As forms of PR, MMP and STV both have strengths and weaknesses. But at this point the choice has been made in B.C. – it is STV that is on offer. Now the Left needs to reckon with the very good things that would come from the introduction of an STV-PR system, especially the end of the phoney majority governments that have tended to insulate politics and policy deliberation from organized public pressure. When we bring our ten thousand people to a legislature elected under STV, the likely coalition government will have to listen to them more than if the crowd faces a phoney majority government that our current system nearly always produces. This key change could also open up many other avenues of political organizing, beyond just electing a more representative legislature.
Breaking with our tradition of “elective dictatorship” is a change of decisive importance. If people don’t like STV, or think it needs tweaking to make it work better, it is much more likely that we’ll get to make such changes with a PR system in place. But that means we’ve got to win STV-PR now, not pin our hopes on another round in the future. People don’t appreciate how unusual this current opening to reform is; it’s not likely to come back again soon. This referendum is a historic opportunity that should not be missed.
Voting in a nutshell
Single Member Plurality (SMP)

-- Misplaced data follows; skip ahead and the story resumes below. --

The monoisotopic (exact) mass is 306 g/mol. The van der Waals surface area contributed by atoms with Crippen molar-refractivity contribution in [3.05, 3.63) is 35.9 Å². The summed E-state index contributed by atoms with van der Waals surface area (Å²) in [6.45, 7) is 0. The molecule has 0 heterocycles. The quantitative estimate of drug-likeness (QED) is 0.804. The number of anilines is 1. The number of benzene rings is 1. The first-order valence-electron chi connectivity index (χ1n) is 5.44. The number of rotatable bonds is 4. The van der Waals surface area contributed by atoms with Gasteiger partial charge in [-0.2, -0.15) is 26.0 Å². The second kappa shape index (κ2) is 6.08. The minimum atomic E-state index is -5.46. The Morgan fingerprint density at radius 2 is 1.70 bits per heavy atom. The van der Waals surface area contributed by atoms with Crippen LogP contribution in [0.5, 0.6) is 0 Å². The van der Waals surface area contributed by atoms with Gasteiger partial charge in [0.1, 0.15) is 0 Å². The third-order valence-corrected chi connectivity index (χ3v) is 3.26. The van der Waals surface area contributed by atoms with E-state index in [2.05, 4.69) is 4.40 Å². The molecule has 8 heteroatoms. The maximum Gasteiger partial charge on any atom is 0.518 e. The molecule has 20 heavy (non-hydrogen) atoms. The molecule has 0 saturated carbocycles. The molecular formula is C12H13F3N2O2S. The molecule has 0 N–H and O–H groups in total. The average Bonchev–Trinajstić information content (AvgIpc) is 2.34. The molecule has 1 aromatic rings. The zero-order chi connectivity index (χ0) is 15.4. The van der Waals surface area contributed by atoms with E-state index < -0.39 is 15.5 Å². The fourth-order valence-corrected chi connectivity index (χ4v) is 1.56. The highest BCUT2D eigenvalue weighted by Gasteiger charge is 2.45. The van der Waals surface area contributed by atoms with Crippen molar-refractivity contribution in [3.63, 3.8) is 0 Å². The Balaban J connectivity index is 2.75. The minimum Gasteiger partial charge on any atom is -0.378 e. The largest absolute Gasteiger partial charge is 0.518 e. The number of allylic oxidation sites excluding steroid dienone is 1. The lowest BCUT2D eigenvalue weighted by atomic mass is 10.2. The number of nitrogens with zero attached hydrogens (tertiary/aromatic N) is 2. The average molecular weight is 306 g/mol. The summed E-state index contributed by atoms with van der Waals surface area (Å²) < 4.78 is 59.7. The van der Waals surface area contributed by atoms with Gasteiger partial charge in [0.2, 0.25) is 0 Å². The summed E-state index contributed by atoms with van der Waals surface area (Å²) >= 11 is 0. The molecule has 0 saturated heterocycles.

This is the system currently used in B.C. Each riding elects one representative. The winner is the candidate that ends up with more votes than any other competitor. With two candidates in the running the victor will probably have a majority of the vote. If more than two candidates run, the vote can be split in a number of ways, allowing the victor to win with much less than half the votes cast. Multiply this result across all the ridings and you have election results that bear little relation to what people have voted for.
Party List Proportional Representation
This is the PR system used in most Scandinavian countries and in Israel. Here there are no local ridings to speak of and voters have little influence over the specific people elected to the legislature. The system is highly proportional, though, and has produced the highest levels of women’s representation amongst western countries. Lack of a local geographic element has meant that no one has seriously proposed it for Canadian elections.